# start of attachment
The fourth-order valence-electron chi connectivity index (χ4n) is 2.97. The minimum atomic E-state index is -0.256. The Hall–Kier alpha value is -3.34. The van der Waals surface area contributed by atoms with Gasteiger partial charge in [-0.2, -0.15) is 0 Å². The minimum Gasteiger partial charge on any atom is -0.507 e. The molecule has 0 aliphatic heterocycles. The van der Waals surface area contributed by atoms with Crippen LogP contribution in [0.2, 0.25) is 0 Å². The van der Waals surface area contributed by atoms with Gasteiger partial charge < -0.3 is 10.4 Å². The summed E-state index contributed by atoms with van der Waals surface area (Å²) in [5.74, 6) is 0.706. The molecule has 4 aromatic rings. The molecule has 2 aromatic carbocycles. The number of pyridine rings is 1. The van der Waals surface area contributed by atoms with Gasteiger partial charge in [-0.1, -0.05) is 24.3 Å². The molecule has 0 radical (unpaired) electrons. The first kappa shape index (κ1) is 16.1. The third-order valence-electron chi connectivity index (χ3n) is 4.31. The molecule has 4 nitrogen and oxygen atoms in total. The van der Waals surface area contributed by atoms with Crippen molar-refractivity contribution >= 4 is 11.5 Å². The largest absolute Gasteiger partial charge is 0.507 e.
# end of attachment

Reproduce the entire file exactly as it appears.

The fourth-order valence-electron chi connectivity index (χ4n) is 2.97. The minimum atomic E-state index is -0.256. The Hall–Kier alpha value is -3.34. The van der Waals surface area contributed by atoms with Gasteiger partial charge in [-0.2, -0.15) is 0 Å². The minimum Gasteiger partial charge on any atom is -0.507 e. The molecule has 0 aliphatic heterocycles. The van der Waals surface area contributed by atoms with Crippen LogP contribution in [0.2, 0.25) is 0 Å². The van der Waals surface area contributed by atoms with Gasteiger partial charge < -0.3 is 10.4 Å². The summed E-state index contributed by atoms with van der Waals surface area (Å²) in [5.74, 6) is 0.706. The molecule has 4 aromatic rings. The molecule has 2 aromatic carbocycles. The number of pyridine rings is 1. The van der Waals surface area contributed by atoms with Gasteiger partial charge in [-0.1, -0.05) is 24.3 Å². The molecule has 0 radical (unpaired) electrons. The first kappa shape index (κ1) is 16.1. The third-order valence-electron chi connectivity index (χ3n) is 4.31. The molecule has 4 nitrogen and oxygen atoms in total. The van der Waals surface area contributed by atoms with Crippen molar-refractivity contribution >= 4 is 11.5 Å². The largest absolute Gasteiger partial charge is 0.507 e.